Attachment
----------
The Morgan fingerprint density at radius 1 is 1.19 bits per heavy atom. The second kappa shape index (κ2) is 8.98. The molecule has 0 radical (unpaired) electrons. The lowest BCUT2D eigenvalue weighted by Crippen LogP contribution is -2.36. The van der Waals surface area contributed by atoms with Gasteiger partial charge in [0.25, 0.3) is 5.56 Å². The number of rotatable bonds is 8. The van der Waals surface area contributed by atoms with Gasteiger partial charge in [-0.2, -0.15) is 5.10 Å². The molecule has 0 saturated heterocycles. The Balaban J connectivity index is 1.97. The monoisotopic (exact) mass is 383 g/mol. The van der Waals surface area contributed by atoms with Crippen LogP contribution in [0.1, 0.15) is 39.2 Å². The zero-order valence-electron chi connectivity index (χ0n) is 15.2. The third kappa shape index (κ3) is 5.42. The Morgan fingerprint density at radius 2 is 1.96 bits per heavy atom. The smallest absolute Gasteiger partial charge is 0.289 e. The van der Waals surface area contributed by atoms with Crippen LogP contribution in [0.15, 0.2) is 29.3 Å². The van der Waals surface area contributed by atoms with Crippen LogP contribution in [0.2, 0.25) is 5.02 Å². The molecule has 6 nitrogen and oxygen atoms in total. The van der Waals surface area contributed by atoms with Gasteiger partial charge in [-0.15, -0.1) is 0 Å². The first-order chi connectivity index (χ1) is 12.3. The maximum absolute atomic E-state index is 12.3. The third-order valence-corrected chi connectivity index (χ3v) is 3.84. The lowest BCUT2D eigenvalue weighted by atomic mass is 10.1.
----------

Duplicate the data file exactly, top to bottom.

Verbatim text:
The Morgan fingerprint density at radius 1 is 1.19 bits per heavy atom. The second kappa shape index (κ2) is 8.98. The molecule has 0 radical (unpaired) electrons. The lowest BCUT2D eigenvalue weighted by Crippen LogP contribution is -2.36. The van der Waals surface area contributed by atoms with Gasteiger partial charge in [0.25, 0.3) is 5.56 Å². The number of rotatable bonds is 8. The van der Waals surface area contributed by atoms with Gasteiger partial charge in [-0.2, -0.15) is 5.10 Å². The molecule has 0 saturated heterocycles. The Balaban J connectivity index is 1.97. The monoisotopic (exact) mass is 383 g/mol. The van der Waals surface area contributed by atoms with Crippen LogP contribution in [0.1, 0.15) is 39.2 Å². The zero-order valence-electron chi connectivity index (χ0n) is 15.2. The third kappa shape index (κ3) is 5.42. The Morgan fingerprint density at radius 2 is 1.96 bits per heavy atom. The smallest absolute Gasteiger partial charge is 0.289 e. The van der Waals surface area contributed by atoms with Crippen LogP contribution in [0.15, 0.2) is 29.3 Å². The van der Waals surface area contributed by atoms with Crippen LogP contribution in [0.2, 0.25) is 5.02 Å². The molecule has 6 nitrogen and oxygen atoms in total. The van der Waals surface area contributed by atoms with Gasteiger partial charge in [-0.15, -0.1) is 0 Å². The first-order chi connectivity index (χ1) is 12.3. The maximum absolute atomic E-state index is 12.3. The third-order valence-corrected chi connectivity index (χ3v) is 3.84. The lowest BCUT2D eigenvalue weighted by atomic mass is 10.1.